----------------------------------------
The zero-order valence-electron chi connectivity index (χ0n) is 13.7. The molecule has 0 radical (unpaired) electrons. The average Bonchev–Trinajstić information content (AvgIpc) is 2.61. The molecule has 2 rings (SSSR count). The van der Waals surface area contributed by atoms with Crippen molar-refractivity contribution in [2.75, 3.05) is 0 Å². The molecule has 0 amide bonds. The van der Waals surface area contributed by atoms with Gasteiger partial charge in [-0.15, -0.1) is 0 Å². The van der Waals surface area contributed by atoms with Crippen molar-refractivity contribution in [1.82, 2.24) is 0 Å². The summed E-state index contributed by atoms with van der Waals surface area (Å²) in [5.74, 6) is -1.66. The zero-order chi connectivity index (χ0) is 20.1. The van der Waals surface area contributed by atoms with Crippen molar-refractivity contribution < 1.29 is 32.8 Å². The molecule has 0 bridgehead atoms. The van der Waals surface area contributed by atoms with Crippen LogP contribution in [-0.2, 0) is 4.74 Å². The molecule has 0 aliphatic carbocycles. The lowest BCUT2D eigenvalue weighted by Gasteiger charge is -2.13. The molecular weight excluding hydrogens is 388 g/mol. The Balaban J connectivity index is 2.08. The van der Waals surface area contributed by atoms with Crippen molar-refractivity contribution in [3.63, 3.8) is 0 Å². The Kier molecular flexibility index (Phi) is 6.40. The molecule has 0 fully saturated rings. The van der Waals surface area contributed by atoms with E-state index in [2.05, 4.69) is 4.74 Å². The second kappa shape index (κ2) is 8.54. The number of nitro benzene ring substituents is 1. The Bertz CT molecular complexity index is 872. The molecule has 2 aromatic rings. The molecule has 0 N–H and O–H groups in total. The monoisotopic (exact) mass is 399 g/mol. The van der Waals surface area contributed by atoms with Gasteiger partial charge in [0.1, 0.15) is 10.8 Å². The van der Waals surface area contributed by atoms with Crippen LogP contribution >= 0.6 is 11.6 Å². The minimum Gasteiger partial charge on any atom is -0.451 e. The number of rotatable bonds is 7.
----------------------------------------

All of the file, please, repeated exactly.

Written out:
The zero-order valence-electron chi connectivity index (χ0n) is 13.7. The molecule has 0 radical (unpaired) electrons. The average Bonchev–Trinajstić information content (AvgIpc) is 2.61. The molecule has 2 rings (SSSR count). The van der Waals surface area contributed by atoms with Crippen molar-refractivity contribution in [2.75, 3.05) is 0 Å². The molecule has 0 amide bonds. The van der Waals surface area contributed by atoms with Gasteiger partial charge in [-0.15, -0.1) is 0 Å². The van der Waals surface area contributed by atoms with Crippen molar-refractivity contribution in [1.82, 2.24) is 0 Å². The summed E-state index contributed by atoms with van der Waals surface area (Å²) in [5.74, 6) is -1.66. The zero-order chi connectivity index (χ0) is 20.1. The van der Waals surface area contributed by atoms with Crippen molar-refractivity contribution < 1.29 is 32.8 Å². The molecule has 0 bridgehead atoms. The van der Waals surface area contributed by atoms with Crippen LogP contribution in [-0.2, 0) is 4.74 Å². The molecule has 0 aliphatic carbocycles. The lowest BCUT2D eigenvalue weighted by Gasteiger charge is -2.13. The molecular weight excluding hydrogens is 388 g/mol. The Balaban J connectivity index is 2.08. The van der Waals surface area contributed by atoms with Crippen molar-refractivity contribution in [3.63, 3.8) is 0 Å². The Kier molecular flexibility index (Phi) is 6.40. The molecule has 0 fully saturated rings. The van der Waals surface area contributed by atoms with E-state index in [2.05, 4.69) is 4.74 Å². The second kappa shape index (κ2) is 8.54. The number of nitro benzene ring substituents is 1. The Bertz CT molecular complexity index is 872. The molecule has 2 aromatic rings. The molecule has 0 N–H and O–H groups in total. The monoisotopic (exact) mass is 399 g/mol. The van der Waals surface area contributed by atoms with Gasteiger partial charge in [0.1, 0.15) is 10.8 Å². The van der Waals surface area contributed by atoms with Crippen LogP contribution >= 0.6 is 11.6 Å². The minimum Gasteiger partial charge on any atom is -0.451 e. The number of rotatable bonds is 7.